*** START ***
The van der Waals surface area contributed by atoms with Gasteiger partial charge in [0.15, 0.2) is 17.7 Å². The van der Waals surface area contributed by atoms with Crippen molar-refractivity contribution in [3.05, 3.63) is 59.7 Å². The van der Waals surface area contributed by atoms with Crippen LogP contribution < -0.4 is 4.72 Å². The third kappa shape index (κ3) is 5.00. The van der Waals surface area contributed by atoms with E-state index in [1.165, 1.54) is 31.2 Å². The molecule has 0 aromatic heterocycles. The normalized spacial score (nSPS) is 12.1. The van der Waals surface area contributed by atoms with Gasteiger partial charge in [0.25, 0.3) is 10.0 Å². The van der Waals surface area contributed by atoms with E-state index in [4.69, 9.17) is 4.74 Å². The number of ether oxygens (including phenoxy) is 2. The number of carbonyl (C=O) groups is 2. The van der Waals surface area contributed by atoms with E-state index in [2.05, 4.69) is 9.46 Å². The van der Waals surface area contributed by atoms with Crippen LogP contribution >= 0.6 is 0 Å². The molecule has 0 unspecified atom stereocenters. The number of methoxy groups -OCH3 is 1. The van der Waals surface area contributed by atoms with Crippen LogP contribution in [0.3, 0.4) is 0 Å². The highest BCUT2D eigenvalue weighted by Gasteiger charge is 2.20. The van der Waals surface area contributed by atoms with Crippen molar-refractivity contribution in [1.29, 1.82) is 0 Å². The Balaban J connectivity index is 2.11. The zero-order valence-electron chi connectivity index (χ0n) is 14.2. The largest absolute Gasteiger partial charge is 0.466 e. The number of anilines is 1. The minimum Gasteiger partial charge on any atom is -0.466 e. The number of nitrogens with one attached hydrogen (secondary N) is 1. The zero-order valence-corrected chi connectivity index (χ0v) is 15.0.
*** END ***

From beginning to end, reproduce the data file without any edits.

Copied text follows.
The van der Waals surface area contributed by atoms with Gasteiger partial charge in [0.15, 0.2) is 17.7 Å². The van der Waals surface area contributed by atoms with Crippen molar-refractivity contribution in [3.05, 3.63) is 59.7 Å². The van der Waals surface area contributed by atoms with Crippen LogP contribution < -0.4 is 4.72 Å². The third kappa shape index (κ3) is 5.00. The van der Waals surface area contributed by atoms with E-state index in [1.165, 1.54) is 31.2 Å². The molecule has 0 aromatic heterocycles. The normalized spacial score (nSPS) is 12.1. The van der Waals surface area contributed by atoms with Gasteiger partial charge in [0.25, 0.3) is 10.0 Å². The van der Waals surface area contributed by atoms with E-state index in [4.69, 9.17) is 4.74 Å². The number of ether oxygens (including phenoxy) is 2. The number of carbonyl (C=O) groups is 2. The van der Waals surface area contributed by atoms with E-state index in [2.05, 4.69) is 9.46 Å². The van der Waals surface area contributed by atoms with Crippen LogP contribution >= 0.6 is 0 Å². The molecule has 0 unspecified atom stereocenters. The number of methoxy groups -OCH3 is 1. The van der Waals surface area contributed by atoms with Crippen LogP contribution in [0.3, 0.4) is 0 Å². The highest BCUT2D eigenvalue weighted by Gasteiger charge is 2.20. The van der Waals surface area contributed by atoms with Crippen molar-refractivity contribution in [1.29, 1.82) is 0 Å². The Balaban J connectivity index is 2.11. The zero-order valence-electron chi connectivity index (χ0n) is 14.2. The largest absolute Gasteiger partial charge is 0.466 e. The number of anilines is 1. The minimum Gasteiger partial charge on any atom is -0.466 e. The number of nitrogens with one attached hydrogen (secondary N) is 1. The zero-order valence-corrected chi connectivity index (χ0v) is 15.0.